Author Guidelines

a)    The author(s) should register first and login to the system before submitting the manuscript.

b)   It is typed in Microsoft Word with the font being used is Time New Roman size 12.

c)    The number of words should be 4,000 to 7,000, excluding appendices.

d)   British or American spelling can be used, but it must be consistent throughout the article.

e)    The article should be completed with the name of author, email, and institution.

f)    Research-based articles will be prioritised; viewpoint articles, however, will also be considered for publication.

g)   For a research-based article, the outline consists of 7 sections without number: Abstract (in English and Indonesian) + key words, Introduction, Method(s), Findings, Discussion, Conclusion, and References.

h)   Abstract should not exceed 300 words. 

i)     Introduction section at least talks about 3 points: background or context, literature review, and research objective(s). These subsections don’t have to be titled. 

j)     Quotation and references should follows APA. The following are some examples of APA system of referencing:


          A book


          Richards, J. C. (2013). Curriculum development in language teaching. Cambridge: Cambridge University Press.

          Denscombe, M. (2010). The good research guide: For small-scale social research projects (4th ed.). Berkshire: Open University Press.

          Brown, J. D., & Rodgers, T. S. (2002). Doing second language research. Oxford: Oxford University Press.


          An edited book


          Aronson, J. (Ed.). (2002). Improving academic achievement: Impact of psychological factors on education. London: Academic Press.

          Capel, S., Leask, M., & Turner, T. (Eds.). (2005). Learning to teach in the secondary school: A companion to school experience (4th ed.). London: Routledge.


A chapter in an edited book


          Mason, M. (2008). Critical thinking and learning. In M. Mason (Ed.), Critical thinking and learning (pp. 1-11). Singapore: Blackwell Publishing.

          Krippendorff, K., & Bock, M. A. (2009). Categories and data languages. In K. Krippendorff & M. A. Bock (Eds.), The content analysis reader (pp. 267-268). California: Sage.


          A journal paper


          McDonald, L. (2004). Moving from reader response to critical reading: Developing 10-11-year-olds' ability as analytical readers of literary texts. Literacy, 38(1), 17-25.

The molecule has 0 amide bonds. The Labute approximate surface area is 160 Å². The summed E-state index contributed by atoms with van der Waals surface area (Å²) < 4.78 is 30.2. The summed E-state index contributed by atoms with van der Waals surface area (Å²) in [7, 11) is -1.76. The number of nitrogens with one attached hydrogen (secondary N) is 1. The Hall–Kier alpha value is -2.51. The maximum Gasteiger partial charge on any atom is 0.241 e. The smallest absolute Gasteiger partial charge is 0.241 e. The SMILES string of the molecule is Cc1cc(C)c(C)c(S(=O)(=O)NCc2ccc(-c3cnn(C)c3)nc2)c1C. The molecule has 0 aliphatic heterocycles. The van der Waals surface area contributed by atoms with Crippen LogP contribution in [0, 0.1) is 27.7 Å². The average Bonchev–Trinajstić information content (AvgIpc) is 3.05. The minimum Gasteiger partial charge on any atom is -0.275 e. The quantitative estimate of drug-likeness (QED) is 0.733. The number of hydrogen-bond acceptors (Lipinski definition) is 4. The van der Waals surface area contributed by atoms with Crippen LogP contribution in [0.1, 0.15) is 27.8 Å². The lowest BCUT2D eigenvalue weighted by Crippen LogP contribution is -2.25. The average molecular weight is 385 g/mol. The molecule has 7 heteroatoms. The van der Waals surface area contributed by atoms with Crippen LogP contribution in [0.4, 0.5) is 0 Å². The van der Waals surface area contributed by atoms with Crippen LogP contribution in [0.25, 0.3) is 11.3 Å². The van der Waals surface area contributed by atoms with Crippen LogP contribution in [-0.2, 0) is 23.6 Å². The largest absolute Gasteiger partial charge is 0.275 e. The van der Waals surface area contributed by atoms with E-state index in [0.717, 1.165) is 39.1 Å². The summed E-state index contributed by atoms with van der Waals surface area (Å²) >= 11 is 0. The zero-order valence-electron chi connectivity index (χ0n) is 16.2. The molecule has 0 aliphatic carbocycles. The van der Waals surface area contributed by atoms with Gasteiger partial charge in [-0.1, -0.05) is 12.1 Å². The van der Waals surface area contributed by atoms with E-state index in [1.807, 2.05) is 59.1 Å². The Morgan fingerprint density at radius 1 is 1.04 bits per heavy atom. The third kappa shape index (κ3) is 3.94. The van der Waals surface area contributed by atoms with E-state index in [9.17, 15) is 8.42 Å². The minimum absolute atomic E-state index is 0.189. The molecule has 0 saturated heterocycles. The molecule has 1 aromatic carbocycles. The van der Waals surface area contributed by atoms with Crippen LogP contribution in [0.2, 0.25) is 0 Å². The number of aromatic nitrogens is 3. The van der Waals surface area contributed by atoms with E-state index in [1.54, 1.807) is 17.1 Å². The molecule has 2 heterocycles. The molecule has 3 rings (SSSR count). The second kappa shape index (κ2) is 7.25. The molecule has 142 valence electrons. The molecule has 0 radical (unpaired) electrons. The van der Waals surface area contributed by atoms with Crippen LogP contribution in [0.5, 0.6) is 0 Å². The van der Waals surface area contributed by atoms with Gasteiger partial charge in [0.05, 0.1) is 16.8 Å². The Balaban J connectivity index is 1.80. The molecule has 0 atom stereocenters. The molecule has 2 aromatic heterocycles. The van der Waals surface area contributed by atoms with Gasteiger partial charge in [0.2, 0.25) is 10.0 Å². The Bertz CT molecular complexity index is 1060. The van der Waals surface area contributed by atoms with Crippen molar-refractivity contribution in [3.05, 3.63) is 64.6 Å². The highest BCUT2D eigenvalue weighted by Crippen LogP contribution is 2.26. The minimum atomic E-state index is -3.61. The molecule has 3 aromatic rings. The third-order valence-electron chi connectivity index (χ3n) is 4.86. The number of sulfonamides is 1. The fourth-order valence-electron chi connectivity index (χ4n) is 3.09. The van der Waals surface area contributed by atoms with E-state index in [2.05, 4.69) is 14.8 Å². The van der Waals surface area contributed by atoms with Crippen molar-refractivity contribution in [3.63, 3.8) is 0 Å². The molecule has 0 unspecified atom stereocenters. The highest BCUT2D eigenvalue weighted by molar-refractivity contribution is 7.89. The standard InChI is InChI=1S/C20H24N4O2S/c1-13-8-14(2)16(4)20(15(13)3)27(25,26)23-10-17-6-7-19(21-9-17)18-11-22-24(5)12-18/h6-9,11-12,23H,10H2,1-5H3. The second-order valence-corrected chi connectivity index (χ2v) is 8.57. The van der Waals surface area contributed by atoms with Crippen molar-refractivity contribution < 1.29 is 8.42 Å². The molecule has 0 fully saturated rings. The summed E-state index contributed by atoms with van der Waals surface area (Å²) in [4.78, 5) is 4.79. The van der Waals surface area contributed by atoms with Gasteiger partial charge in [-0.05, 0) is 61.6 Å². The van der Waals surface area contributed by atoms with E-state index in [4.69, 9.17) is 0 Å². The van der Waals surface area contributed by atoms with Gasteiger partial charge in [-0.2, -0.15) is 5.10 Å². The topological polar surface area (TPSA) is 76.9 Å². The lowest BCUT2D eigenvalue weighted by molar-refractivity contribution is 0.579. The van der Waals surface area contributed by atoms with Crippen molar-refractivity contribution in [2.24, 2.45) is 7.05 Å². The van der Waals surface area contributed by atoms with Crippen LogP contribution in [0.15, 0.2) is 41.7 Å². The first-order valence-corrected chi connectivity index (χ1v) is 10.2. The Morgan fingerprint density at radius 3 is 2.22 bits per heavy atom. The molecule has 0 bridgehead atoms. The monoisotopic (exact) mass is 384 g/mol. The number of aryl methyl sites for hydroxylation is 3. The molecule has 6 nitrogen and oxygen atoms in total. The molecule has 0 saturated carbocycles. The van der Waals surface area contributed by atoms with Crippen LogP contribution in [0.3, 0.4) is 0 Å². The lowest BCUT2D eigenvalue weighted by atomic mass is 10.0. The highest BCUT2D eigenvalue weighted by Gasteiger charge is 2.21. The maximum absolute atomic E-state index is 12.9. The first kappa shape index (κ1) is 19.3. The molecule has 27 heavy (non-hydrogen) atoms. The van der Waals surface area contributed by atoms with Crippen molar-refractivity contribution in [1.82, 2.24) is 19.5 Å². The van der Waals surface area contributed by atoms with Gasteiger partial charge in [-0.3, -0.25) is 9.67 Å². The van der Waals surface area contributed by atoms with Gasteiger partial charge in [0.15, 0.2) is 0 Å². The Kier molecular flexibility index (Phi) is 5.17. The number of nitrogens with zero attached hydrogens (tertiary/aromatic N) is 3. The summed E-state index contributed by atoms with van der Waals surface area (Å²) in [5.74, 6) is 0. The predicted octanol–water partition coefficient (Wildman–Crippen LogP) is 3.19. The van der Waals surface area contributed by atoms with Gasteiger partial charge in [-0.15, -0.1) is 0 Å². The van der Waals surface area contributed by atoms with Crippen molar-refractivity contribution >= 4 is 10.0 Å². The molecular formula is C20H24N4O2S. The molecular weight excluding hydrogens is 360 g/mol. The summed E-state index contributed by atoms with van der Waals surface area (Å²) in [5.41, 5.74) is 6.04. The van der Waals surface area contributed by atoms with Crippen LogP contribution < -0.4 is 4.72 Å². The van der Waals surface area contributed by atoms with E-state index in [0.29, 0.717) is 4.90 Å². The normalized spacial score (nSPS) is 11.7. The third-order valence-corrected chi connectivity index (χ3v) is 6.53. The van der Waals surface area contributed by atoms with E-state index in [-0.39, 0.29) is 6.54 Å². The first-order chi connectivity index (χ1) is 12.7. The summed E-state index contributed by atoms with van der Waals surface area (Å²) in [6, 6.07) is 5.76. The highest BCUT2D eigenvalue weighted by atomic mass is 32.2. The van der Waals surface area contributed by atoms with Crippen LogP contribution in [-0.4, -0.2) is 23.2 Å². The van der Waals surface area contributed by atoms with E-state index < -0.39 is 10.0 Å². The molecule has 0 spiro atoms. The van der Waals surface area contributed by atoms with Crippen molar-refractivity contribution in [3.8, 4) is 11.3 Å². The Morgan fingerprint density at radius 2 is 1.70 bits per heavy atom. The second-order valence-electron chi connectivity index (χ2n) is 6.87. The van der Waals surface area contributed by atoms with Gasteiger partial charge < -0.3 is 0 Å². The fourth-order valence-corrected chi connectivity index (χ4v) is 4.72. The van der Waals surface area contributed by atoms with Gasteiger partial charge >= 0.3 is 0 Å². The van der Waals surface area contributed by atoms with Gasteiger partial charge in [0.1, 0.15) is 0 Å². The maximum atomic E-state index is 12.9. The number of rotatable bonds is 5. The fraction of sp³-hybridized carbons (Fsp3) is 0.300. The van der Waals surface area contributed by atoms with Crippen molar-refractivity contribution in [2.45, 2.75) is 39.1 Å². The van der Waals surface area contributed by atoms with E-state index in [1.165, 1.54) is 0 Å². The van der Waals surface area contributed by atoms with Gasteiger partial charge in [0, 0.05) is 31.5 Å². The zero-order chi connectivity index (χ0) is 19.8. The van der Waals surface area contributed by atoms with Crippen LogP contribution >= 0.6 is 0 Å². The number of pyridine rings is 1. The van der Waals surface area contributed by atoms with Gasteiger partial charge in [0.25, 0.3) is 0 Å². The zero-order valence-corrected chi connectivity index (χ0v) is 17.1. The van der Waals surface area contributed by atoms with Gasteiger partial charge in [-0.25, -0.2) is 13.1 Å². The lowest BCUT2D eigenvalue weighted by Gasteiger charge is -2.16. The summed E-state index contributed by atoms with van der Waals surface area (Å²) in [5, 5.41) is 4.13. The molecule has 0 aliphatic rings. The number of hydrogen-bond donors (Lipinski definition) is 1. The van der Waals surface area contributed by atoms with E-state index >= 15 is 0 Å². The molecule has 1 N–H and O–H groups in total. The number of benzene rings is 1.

Pikkert, J. J. J., & Foster, L. (1996). Critical thinking skills among third year indonesian english students. RELC Journal, 27(2), 56-64.

          Schleppegrell, M. J., & Bowman, B. (1995). Problem-posing: A tool for curriculum renewal. ELT Journal, 49(4), 297-307.

          Daniel, M., Lafortune, L., Pallascio, R., Splitter, L., Slade, C., & de, l. G. (2005). Modeling the development process of dialogical critical thinking in pupils aged 10 to 12 years. Communication Education, 54(4), 334-354.


          An electronic source


          Bareham, S. (2013). A history of critical thinking: Great thinkers in time. Retrieved May 12, 2014, from


          Publication in a foreign language


          Hartati, Z. (2009). Strategi pengembangan profesi guru sekolah dasar: Telaah terhadap realitas dan idealitas [Strategy to developing elementary school teachers: An analysis of reality and idealism]. Pedagogik Jurnal Pendidikan, 6(1), 66-74.

          Atmanti, D. H. (2005). Investasi sumber daya manusia melalui pendidikan [Human resource investment through education]. Jurnal Dinamika Pembangunan2(1), 30-39.



          Ilyas, H. P. (2015). Critical thinking: Its representation in Indonesian ELT textbooks and education. Unpublished doctoral thesis. University of York, York, UK.

          Book review

          White, G. (2015). Digital literacies [Review of the book Digital literacies]. ELT Journal, 63(3), 345-347.


          A newspaper article


          Muryanto, B. (2012, June 11). Police urged to be serious in irshad manji case. The Jakarta Post, p. 12.